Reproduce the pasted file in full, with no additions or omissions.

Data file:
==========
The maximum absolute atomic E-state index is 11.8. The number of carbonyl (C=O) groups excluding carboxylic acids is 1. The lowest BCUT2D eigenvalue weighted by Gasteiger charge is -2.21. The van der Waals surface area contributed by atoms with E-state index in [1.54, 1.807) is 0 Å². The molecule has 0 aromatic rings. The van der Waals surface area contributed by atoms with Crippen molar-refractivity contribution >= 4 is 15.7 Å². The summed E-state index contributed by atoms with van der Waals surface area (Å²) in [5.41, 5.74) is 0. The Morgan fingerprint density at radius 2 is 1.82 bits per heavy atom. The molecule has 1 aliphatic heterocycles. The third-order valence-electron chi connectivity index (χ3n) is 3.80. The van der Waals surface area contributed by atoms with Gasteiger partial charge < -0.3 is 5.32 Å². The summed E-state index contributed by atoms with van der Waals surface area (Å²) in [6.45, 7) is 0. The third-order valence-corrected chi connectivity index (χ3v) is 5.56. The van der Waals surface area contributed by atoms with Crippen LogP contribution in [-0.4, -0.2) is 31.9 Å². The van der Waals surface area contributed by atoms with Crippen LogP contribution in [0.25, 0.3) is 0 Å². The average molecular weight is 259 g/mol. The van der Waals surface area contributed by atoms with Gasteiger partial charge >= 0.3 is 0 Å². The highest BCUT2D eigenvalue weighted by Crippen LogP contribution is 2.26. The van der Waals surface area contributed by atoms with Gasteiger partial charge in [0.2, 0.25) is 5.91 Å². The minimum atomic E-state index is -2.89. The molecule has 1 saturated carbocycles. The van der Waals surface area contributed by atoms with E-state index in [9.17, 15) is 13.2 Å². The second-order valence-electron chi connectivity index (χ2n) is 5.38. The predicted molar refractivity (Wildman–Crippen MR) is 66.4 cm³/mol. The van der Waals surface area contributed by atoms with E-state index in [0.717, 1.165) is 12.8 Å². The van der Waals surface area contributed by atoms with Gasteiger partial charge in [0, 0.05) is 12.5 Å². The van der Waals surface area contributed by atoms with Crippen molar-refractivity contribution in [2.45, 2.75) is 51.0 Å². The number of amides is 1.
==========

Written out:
The maximum absolute atomic E-state index is 11.8. The number of carbonyl (C=O) groups excluding carboxylic acids is 1. The lowest BCUT2D eigenvalue weighted by Gasteiger charge is -2.21. The van der Waals surface area contributed by atoms with E-state index in [1.54, 1.807) is 0 Å². The molecule has 0 aromatic rings. The van der Waals surface area contributed by atoms with Crippen molar-refractivity contribution >= 4 is 15.7 Å². The summed E-state index contributed by atoms with van der Waals surface area (Å²) in [5.41, 5.74) is 0. The Morgan fingerprint density at radius 2 is 1.82 bits per heavy atom. The molecule has 1 aliphatic heterocycles. The third-order valence-electron chi connectivity index (χ3n) is 3.80. The van der Waals surface area contributed by atoms with Gasteiger partial charge < -0.3 is 5.32 Å². The summed E-state index contributed by atoms with van der Waals surface area (Å²) in [6.45, 7) is 0. The third-order valence-corrected chi connectivity index (χ3v) is 5.56. The van der Waals surface area contributed by atoms with Crippen LogP contribution in [-0.4, -0.2) is 31.9 Å². The van der Waals surface area contributed by atoms with Crippen LogP contribution in [0.25, 0.3) is 0 Å². The average molecular weight is 259 g/mol. The van der Waals surface area contributed by atoms with Gasteiger partial charge >= 0.3 is 0 Å². The highest BCUT2D eigenvalue weighted by Crippen LogP contribution is 2.26. The van der Waals surface area contributed by atoms with Gasteiger partial charge in [0.2, 0.25) is 5.91 Å². The minimum atomic E-state index is -2.89. The molecule has 1 saturated carbocycles. The van der Waals surface area contributed by atoms with E-state index in [9.17, 15) is 13.2 Å². The second-order valence-electron chi connectivity index (χ2n) is 5.38. The predicted molar refractivity (Wildman–Crippen MR) is 66.4 cm³/mol. The van der Waals surface area contributed by atoms with E-state index in [0.717, 1.165) is 12.8 Å². The van der Waals surface area contributed by atoms with Gasteiger partial charge in [0, 0.05) is 12.5 Å². The van der Waals surface area contributed by atoms with Crippen molar-refractivity contribution in [2.45, 2.75) is 51.0 Å². The number of amides is 1.